The American Journal of Public Health ran an editorial on prohibition. Here’s a summary:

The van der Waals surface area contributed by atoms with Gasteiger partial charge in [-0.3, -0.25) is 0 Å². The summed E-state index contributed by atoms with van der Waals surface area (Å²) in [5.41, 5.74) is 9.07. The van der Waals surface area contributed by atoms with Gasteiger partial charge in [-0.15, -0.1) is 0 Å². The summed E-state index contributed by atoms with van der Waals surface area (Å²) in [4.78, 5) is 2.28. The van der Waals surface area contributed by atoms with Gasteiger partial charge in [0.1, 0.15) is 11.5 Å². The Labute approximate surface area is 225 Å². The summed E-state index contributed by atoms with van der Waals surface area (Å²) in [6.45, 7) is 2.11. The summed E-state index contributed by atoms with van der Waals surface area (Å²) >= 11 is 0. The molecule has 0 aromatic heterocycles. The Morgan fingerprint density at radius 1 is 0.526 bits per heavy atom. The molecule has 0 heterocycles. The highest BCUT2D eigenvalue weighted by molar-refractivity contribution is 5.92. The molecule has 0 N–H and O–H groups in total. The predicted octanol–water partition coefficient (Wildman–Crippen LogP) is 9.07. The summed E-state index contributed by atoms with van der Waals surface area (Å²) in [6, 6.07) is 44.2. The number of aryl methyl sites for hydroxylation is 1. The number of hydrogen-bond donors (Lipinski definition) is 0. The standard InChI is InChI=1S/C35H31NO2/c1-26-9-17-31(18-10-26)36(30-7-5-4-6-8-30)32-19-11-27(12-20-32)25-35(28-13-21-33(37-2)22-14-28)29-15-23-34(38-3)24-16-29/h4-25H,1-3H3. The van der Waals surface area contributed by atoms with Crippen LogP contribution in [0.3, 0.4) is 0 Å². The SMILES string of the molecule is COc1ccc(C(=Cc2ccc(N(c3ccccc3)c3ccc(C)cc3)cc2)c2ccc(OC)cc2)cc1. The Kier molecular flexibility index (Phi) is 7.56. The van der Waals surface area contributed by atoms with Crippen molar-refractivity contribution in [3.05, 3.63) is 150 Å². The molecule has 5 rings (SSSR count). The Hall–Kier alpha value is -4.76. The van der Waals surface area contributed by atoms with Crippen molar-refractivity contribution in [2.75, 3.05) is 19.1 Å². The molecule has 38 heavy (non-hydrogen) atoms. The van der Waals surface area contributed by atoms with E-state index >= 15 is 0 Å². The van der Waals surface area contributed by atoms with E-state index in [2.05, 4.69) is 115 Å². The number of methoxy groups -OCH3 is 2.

…prohibitions can be a public health option, but effectiveness might vary depending on the type of banned object or activity and, most importantly, depending on historical context. “Historical context” means that prohibitions could work in one place but not another, in one time but not another, and in one population but not another (Tyrrell, 1997). Blocker argues that for prohibitions to succeed, the aim should not be a legislation of morals and not a regulation of economy, but should be a concern for public health. He argues that prohibitions can succeed when widespread public consensus is behind a prohibition and its enforcement. For example, regarding passive smoking laws or illicit drugs, at least partial prohibitions are in place today and are driven by strong public support. Further, the author explains that qualities of the banned articles (e.g., the conditions of production, the value to an illicit trade, or the ability to conceal the article) will affect the success of prohibitions. Health and social costs but also potential benefits of prohibitions and effects on both the individual and the society at large are important to consider.